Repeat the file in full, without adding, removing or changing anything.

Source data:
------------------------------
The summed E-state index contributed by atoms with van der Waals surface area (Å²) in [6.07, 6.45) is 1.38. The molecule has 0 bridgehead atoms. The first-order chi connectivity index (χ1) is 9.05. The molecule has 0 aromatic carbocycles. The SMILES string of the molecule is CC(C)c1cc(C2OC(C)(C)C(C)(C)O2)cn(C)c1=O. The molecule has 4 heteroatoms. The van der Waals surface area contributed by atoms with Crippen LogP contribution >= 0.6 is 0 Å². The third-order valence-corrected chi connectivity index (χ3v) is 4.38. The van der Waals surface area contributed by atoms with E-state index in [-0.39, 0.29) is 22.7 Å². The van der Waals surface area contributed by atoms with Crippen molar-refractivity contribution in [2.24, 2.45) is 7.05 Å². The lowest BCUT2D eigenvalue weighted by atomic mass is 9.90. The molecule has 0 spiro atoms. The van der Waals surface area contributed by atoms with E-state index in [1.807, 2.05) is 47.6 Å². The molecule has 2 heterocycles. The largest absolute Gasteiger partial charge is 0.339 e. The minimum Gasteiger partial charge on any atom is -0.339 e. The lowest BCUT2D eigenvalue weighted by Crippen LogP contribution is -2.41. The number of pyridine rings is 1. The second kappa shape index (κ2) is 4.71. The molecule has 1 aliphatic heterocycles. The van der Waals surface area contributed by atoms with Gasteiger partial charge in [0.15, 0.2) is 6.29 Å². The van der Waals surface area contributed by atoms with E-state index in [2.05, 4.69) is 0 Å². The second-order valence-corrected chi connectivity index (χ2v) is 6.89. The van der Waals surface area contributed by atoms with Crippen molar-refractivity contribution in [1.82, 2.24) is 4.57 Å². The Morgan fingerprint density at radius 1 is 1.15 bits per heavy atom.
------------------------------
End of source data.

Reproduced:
The summed E-state index contributed by atoms with van der Waals surface area (Å²) in [6.07, 6.45) is 1.38. The molecule has 0 bridgehead atoms. The first-order chi connectivity index (χ1) is 9.05. The molecule has 0 aromatic carbocycles. The SMILES string of the molecule is CC(C)c1cc(C2OC(C)(C)C(C)(C)O2)cn(C)c1=O. The molecule has 4 heteroatoms. The van der Waals surface area contributed by atoms with Crippen LogP contribution >= 0.6 is 0 Å². The third-order valence-corrected chi connectivity index (χ3v) is 4.38. The van der Waals surface area contributed by atoms with E-state index in [-0.39, 0.29) is 22.7 Å². The van der Waals surface area contributed by atoms with Crippen molar-refractivity contribution in [2.24, 2.45) is 7.05 Å². The lowest BCUT2D eigenvalue weighted by atomic mass is 9.90. The molecule has 0 spiro atoms. The van der Waals surface area contributed by atoms with E-state index in [1.807, 2.05) is 47.6 Å². The molecule has 2 heterocycles. The largest absolute Gasteiger partial charge is 0.339 e. The minimum Gasteiger partial charge on any atom is -0.339 e. The lowest BCUT2D eigenvalue weighted by Crippen LogP contribution is -2.41. The number of pyridine rings is 1. The second kappa shape index (κ2) is 4.71. The molecule has 1 aliphatic heterocycles. The van der Waals surface area contributed by atoms with Gasteiger partial charge in [0.15, 0.2) is 6.29 Å². The van der Waals surface area contributed by atoms with E-state index in [2.05, 4.69) is 0 Å². The second-order valence-corrected chi connectivity index (χ2v) is 6.89. The van der Waals surface area contributed by atoms with Crippen molar-refractivity contribution in [1.82, 2.24) is 4.57 Å². The Morgan fingerprint density at radius 1 is 1.15 bits per heavy atom.